Assert.AreEqual("TBA", actualCharacter.Biography);
        }
    }
}

We can also test the methods of the character library class to retrieve a specific character or a group of characters. There is a new test class called CharacterLibraryTests under a GameObjectTests directory.

using System.Collections.Generic;
using System.Linq;
using Cybermancer.CelestialAberration.GameEngine.Enumerations;
using Cybermancer.CelestialAberration.GameEngine.GameObjects;
using Microsoft.VisualStudio.TestTools.UnitTesting;

namespace Cybermancer.CelestialAberration.GameEngineTests.GameObjectTests
{
    [TestClass]
    public class CharacterLibraryTests
    {
        public CharacterLibrary CharacterLibrary { get; set; }

        [TestInitialize]
        public void TestSetup()
        {
            CharacterLibrary = new CharacterLibrary()
            {
                Characters = new List<Character>()
                {
                    new Character()
                    {
                        CharacterId = "PLAYER_1",
                        Position = Position.Captain
                    },
                    new Character()
                    {
                        CharacterId = "PLAYER_2",
                        Position = Position.Captain
                    },
                    new Character()
                    {
                        CharacterId = "FIRSTOFFICER_1",
                        Position = Position.FirstOfficer
                    },
                    new Character()
                    {
                        CharacterId = "ENGINEER_1",
                        Position = Position.Engineer
                    },
                    new Character()
                    {
                        CharacterId = "ENGINEER_2",
                        Position = Position.Engineer
                    },
                    new Character()
                    {
                        CharacterId = "ENGINEER_3",
                        Position = Position.Engineer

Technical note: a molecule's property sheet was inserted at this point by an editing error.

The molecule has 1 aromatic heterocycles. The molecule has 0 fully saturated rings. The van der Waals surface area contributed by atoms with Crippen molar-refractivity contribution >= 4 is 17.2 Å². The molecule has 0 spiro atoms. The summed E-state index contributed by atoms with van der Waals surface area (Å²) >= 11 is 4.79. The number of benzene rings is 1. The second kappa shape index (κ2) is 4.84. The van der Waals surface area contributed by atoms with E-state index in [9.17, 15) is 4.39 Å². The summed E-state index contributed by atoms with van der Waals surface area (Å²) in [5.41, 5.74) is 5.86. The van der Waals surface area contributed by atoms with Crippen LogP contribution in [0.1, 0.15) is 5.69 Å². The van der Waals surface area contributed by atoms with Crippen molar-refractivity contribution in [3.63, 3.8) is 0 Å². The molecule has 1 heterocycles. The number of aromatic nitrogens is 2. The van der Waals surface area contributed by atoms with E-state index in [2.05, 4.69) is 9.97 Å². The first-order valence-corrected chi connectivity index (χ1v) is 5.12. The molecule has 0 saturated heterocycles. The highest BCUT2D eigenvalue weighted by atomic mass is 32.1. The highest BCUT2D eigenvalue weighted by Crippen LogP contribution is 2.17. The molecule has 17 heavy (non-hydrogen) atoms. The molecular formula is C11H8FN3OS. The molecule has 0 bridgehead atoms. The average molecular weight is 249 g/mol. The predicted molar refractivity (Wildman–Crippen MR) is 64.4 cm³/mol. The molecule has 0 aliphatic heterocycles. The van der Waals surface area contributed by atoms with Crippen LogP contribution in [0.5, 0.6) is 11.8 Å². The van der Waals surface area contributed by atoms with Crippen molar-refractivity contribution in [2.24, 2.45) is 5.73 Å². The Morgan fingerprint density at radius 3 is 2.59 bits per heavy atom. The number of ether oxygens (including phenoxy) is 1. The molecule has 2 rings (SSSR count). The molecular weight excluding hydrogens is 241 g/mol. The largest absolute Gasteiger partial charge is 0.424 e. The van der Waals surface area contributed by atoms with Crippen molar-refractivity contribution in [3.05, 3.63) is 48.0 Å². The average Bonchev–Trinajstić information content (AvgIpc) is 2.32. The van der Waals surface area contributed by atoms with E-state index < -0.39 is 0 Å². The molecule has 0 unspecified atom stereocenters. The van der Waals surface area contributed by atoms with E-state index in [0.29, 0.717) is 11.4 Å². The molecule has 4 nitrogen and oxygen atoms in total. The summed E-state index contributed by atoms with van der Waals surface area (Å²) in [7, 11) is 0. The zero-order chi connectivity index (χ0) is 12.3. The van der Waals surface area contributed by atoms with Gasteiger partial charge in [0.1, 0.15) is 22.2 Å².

},
                }
            };
        }

        [TestMethod]
        public void EnsureThatCallingGetCharactersForCaptainPositionRetrievesCorrectCharacters()
        {
            var characters = CharacterLibrary.GetCharacters(Position.Captain);

            Assert.IsNotNull(characters);
            Assert.AreEqual(2, characters.Count);
            Assert.AreEqual("PLAYER_1", characters.First().CharacterId);
        }

        [TestMethod]
        public void EnsureThatCallingGetCharactersForFirstOfficerPositionRetrievesCorrectCharacters()
        {
            var characters = CharacterLibrary.GetCharacters(Position.FirstOfficer);

            Assert.IsNotNull(characters);
            Assert.AreEqual(1, characters.Count);
            Assert.AreEqual("FIRSTOFFICER_1", characters.First().CharacterId);
        }

        [TestMethod]
        public void EnsureThatCallingGetCharactersForEngineerPositionRetrievesCorrectCharacters()
        {
            var characters = CharacterLibrary.GetCharacters(Position.Engineer);

            Assert.IsNotNull(characters);
            Assert.AreEqual(3, characters.Count);
            Assert.AreEqual("ENGINEER_1", characters.First().CharacterId);
        }

        [TestMethod]
        public void EnsureThatCallingGetCharactersForNonExistantPositionRetrievesEmptyList()
        {
            var characters = CharacterLibrary.GetCharacters(Position.GunneryOfficer);

            Assert.IsNotNull(characters);
            Assert.AreEqual(0, characters.Count);
        }

        [TestMethod]
        public void EnsureThatCallingGetCharacterForExistingCharacterIdRetrievesCorectCharacter()
        {
            var character = CharacterLibrary.GetCharacter("ENGINEER_2");

            Assert.IsNotNull(character);
            Assert.AreEqual("ENGINEER_2", character.CharacterId);
        }

        [TestMethod]
        public void EnsureThatCallingGetCharacterForNonExistantCharacterIdRetrievesNull()
        {
            var character = CharacterLibrary.GetCharacter("GUNNER_1");

            Assert.IsNull(character);
        }
    }
}

Notice that in this test we are sharing test data between test methods, so we hold that data in a property and then populate it with a class marked [TestInitialize]. A method marked with this attribute will always run BEFORE the test method runs.

Here is a screenshot of our test output:-

That’s it for today. Tomorrow we will be back in the web app and adding functionality for the player to select a new game , a player template, and allow them to customise their name, gender and sexual orientation.